There are musical pieces whose structures are based on the architectural structure of a sacred building because their composers seek to lead the listener to the contemplation of transcendental beauty in a full and gentle way. For that reason the composer tries to ‘duplicate’ the attraction to the spiritual and elevated reality by following the same path used by the architect. Regardless of the aesthetics of the composer, we find a similar compositional process: taking the architectonic structure of the sacred place and translating the ‘spiritual paths’ sought by the architect for the viewer, to the same spiritual path defined by a musical structure.
In order to demonstrate this thesis, I will analyze two musical pieces from different periods in the history of Western music—"Nuper Rosarum Flores" by Guillaume Dufay and "Hadewijch" by Louis Andriessen—and finally I will present the compositional process of my own piece Lux Gloriosa, specifically composed for the Cathedral of Christ the Light in Oakland CA.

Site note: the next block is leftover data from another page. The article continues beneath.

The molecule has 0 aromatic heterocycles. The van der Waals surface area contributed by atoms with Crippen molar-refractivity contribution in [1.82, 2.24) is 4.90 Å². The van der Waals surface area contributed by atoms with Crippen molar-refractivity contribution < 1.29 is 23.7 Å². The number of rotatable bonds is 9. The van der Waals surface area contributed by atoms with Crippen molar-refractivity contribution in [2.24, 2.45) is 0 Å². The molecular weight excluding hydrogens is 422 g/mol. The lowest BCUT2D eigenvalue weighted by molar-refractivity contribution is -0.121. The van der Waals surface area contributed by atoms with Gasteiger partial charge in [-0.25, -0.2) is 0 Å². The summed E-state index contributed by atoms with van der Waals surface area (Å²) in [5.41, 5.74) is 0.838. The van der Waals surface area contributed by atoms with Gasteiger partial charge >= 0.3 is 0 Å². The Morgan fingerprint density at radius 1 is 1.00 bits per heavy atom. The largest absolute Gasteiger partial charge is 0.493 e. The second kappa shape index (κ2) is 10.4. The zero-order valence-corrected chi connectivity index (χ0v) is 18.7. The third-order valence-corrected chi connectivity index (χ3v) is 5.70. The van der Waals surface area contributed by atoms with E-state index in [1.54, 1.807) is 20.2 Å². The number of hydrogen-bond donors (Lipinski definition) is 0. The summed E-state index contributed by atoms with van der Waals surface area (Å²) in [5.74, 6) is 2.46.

|Advisor:||Parkins, Zeena, Ghuman, Dr. Nalini|
|Commitee:||Bernstein, David, Donahue, David M.|
|Department:||Music - Composition|
|School Location:||United States -- California|
|Source:||MAI 54/05M(E), Masters Abstracts International|
|Subjects:||Music, Musical composition|
|Keywords:||Architecture, Experimental music, Music, Sacred, Sacred architecture, Sacred music, Dufay, Guillaume , Andriessen, Louis , Original music|
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